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photo of monarch butterfly

The Edgebrook Triangle Garden Is a Certified Monarch Waystation

The Triangle Garden has been the focus of the Edgebrook Community Association's Beautification Team for the last 3 years. ECA members contribute to this work through the annual dues they pay, and their support is crucial to the overall efforts to improve our public greenspaces.

This summer the Triangle Garden has been certified as a Monarch Butterfly Waystation.

The Monarch Watch and Monarch Joint Venture, in conjunction with Xerces Society, recognized the ECA's efforts to restore Monarch habitats and certified the garden as a Monarch Waystation.

The transformation into a Butterfly garden began when the Beautification Team reduced the overall garden area of the Triangle to a manageable size and introduced new plants. As a Monarch Waystation, the ECA's garden now offers butterflies the nectar and host plants required for their survival.

photo from triangle garden photo from triangle garden

Two key plant groups support butterflies throughout their lifecycle.

NECTAR PLANTS provide a food source for adult butterflies. A range of plants are needed to support the Monarch migrations – north in early summer and south to Mexico in late summer. Spring plants include bee balm, daisies, and veronica. For late summer migrations there are golden rod, cone flowers, phlox, rubeckia, liatris, iron weed and others.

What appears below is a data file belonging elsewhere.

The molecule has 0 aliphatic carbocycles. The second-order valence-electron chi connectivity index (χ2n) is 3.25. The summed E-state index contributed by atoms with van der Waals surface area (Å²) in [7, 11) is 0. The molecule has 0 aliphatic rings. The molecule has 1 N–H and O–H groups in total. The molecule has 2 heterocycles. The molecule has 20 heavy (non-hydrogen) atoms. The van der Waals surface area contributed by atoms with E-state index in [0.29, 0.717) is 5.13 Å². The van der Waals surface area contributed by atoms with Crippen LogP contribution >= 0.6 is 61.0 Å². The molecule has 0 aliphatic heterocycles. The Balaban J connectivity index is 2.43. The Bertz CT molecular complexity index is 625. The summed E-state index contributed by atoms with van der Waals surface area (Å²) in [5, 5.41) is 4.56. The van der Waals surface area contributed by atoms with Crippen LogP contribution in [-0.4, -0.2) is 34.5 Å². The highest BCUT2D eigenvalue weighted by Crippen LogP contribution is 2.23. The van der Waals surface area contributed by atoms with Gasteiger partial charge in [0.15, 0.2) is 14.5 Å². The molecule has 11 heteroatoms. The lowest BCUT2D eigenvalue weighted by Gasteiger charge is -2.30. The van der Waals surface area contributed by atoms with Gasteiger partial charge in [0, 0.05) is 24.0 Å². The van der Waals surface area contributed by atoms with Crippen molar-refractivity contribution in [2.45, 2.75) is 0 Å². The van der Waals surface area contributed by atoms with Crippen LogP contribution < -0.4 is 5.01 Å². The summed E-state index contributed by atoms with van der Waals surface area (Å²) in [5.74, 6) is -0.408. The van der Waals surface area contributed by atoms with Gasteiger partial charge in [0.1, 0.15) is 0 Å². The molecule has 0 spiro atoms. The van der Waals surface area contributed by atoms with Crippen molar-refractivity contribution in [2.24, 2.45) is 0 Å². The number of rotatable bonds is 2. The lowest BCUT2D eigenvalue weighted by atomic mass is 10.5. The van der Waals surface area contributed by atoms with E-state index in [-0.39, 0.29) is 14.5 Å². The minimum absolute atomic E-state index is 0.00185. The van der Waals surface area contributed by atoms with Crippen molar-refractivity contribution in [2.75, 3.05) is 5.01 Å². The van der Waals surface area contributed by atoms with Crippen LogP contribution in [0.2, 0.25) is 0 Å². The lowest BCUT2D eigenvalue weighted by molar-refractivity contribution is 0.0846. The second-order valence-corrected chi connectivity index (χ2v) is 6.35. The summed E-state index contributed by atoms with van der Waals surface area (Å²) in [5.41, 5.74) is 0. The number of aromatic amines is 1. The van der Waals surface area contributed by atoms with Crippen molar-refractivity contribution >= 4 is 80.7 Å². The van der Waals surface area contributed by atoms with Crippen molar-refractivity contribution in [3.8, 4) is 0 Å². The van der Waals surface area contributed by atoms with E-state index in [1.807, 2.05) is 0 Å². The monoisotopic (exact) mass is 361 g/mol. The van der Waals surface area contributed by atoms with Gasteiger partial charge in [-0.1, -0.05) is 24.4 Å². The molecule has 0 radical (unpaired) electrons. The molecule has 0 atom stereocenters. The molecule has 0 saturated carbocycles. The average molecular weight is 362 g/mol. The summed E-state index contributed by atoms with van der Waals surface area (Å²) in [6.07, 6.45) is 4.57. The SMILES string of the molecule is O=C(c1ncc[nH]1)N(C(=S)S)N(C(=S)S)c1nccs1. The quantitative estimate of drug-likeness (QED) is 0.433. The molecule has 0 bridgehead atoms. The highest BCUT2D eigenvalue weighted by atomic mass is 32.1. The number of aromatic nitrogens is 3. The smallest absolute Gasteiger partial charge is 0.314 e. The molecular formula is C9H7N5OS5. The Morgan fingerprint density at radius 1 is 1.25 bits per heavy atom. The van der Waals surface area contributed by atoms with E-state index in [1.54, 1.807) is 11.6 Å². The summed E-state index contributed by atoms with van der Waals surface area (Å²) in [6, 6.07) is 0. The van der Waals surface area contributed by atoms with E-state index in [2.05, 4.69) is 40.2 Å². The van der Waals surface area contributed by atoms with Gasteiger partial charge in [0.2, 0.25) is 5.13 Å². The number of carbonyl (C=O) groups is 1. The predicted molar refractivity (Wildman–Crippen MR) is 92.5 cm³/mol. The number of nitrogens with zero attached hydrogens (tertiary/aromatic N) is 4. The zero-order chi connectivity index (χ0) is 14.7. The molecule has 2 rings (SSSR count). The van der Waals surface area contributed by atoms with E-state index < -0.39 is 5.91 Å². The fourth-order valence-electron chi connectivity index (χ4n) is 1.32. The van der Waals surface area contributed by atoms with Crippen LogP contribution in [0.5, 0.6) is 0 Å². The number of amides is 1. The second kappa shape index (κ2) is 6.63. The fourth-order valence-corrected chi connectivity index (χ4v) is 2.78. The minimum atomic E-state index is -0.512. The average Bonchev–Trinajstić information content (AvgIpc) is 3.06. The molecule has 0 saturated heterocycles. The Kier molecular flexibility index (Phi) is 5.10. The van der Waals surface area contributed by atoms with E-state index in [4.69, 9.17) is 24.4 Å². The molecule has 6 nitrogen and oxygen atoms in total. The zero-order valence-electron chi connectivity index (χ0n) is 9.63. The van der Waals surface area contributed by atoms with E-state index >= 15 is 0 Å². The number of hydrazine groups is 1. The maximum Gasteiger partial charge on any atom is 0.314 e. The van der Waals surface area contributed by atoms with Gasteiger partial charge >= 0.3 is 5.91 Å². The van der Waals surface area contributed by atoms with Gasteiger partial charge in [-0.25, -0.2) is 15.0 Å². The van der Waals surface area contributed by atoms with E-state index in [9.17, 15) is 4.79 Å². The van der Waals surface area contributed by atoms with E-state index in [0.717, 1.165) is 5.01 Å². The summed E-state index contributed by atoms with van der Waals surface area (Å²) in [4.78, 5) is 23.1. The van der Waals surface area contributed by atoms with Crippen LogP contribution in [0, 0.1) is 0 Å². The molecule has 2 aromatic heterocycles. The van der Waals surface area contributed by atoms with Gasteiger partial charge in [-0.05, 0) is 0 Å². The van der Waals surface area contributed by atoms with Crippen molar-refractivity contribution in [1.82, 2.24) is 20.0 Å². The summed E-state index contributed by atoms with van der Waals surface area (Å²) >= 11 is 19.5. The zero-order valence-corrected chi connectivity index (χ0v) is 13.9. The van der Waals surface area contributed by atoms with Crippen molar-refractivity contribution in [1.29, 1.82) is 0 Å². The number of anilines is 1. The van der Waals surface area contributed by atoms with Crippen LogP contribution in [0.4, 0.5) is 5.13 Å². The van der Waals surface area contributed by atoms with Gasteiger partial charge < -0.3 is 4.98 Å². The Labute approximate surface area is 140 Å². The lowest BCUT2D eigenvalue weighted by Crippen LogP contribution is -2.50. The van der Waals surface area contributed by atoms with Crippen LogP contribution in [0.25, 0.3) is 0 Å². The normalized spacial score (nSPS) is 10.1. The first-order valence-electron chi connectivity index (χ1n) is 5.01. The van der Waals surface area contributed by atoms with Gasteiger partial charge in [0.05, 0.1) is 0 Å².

HOST PLANTS give a home to butterfly eggs. Each butterfly species requires a unique host plant to lay their eggs and provide food for their caterpillars to eat. Monarch caterpillars only eat milkweed, while swallowtails require fennel, parsley or rue. All are now found in the Triangle Garden.

Milkweed is the only plant that Monarchs can lay their eggs on and it is rapidly disappearing. Only some of the 10 varieties of milkweed can be used by monarchs. Many milkweed are invasive, spreading through roots underground. However two types commonly found in Chicago nurseries are butterfly weed (Asclepias tuberosa) and swamp milkweed (Asclepias incarnate). These well-behaved garden plants will not spread and offer monarchs the perfect place to lay their eggs and provide food for their caterpillars. Common milkweed (Asclepias syriaca) is a manageable spreader that is found in our forest preserves and is another good choice for monarchs.

We added these species to the Triangle and have had a bumper crop of eggs this summer. Over 30 caterpillars grew up in the garden this year, all under the ECA's care to protect them from birds to ensure they reach adulthood, thereby adding to the generation that is destined to travel to Mexico in September.

We are excited that wildlife has discovered the Waystation in our corner in the city.

What can you do to help?

1. Add milkweed to your garden. Butterfly weed and Swamp milkweed are beautiful additions to any garden.

2. Join the ECA with an annual $30 per family membership. This easy and important step supports our community's efforts to improve life in our area for us, our children and the wildlife. Please join us and help make Edgebrook a better place to live!

3. Volunteer for Clean & Green Days and keep Edgebrook looking good. Contact us at talk2eca@gmail.com and we'll put you on the standby volunteer list.


More information on Monarchs

Create a Butterfly Garden in a Pot

Key Elements of a Monarch Butterfly Garden

Pick the right milkweed

The Plight of Monarchs